Housing Options Don’t Get Off the Ground After Hurricane María, Earthquakes

A bathroom and a bedroom is what’s left of Alexandra Camacho Quiñones’ home in the Amalia Marín sector of the Playa de Ponce neighborhood in Ponce. Her house was destroyed three years ago after Hurricane María, and as time passes, the despair of not having a new home for her and her family of three takes a toll. She has been waiting for a year for the Department of Housing’s (DH) Repair, Rebuild and Relocate (R3) program to begin rebuilding her home. “I keep calling every two weeks, with the same anxiety,” she said. She recalls that she has been in contact with the R3 program regularly since last October.

Caribbean Public Education Systems Adrift Due to the Coronavirus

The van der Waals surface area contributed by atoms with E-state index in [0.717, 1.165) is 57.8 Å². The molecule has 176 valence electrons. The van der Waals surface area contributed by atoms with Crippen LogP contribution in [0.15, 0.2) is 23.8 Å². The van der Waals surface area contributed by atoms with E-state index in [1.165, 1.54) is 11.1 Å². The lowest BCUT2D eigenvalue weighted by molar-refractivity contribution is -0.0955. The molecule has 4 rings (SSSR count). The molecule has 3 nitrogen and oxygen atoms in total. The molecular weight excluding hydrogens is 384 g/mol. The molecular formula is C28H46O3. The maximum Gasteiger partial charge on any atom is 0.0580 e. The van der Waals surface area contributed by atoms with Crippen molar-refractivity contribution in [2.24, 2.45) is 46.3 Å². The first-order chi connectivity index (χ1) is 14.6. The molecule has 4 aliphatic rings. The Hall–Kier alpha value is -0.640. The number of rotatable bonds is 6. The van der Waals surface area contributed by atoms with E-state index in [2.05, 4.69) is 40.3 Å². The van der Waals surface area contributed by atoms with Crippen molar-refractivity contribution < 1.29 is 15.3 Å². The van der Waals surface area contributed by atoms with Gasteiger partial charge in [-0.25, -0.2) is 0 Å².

Within days from each other, public education systems in Puerto Rico, the Dominican Republic, the U.S. Virgin Islands and Cuba suspended classes in schools in March this year to prevent the spread of the coronavirus. With no time, tools or defined public policies to lay down strategies that would somehow ensure and measure student participation and progress, distance learning had predictable results. The structural deficiencies of the education systems, the social inequality experienced by students and teachers, the digital gap, and the absence of processes for the participation of school communities in the design of educational plans, are unsolved dilemmas for back to school, amid the latent threat of COVID-19. “We hardly learned anything,” said a 13-year-old Puerto Rican student about the abrupt change in his learning process since classes were suspended. Another young boy, 14, recalled how difficult it was to adopt a study routine with his younger sister and mother: “I’m a Special Education student and we’re used to a certain pace and support.”

Rapid tests and false negatives: Puerto Rico and Peru’s strategies to defeat COVID-19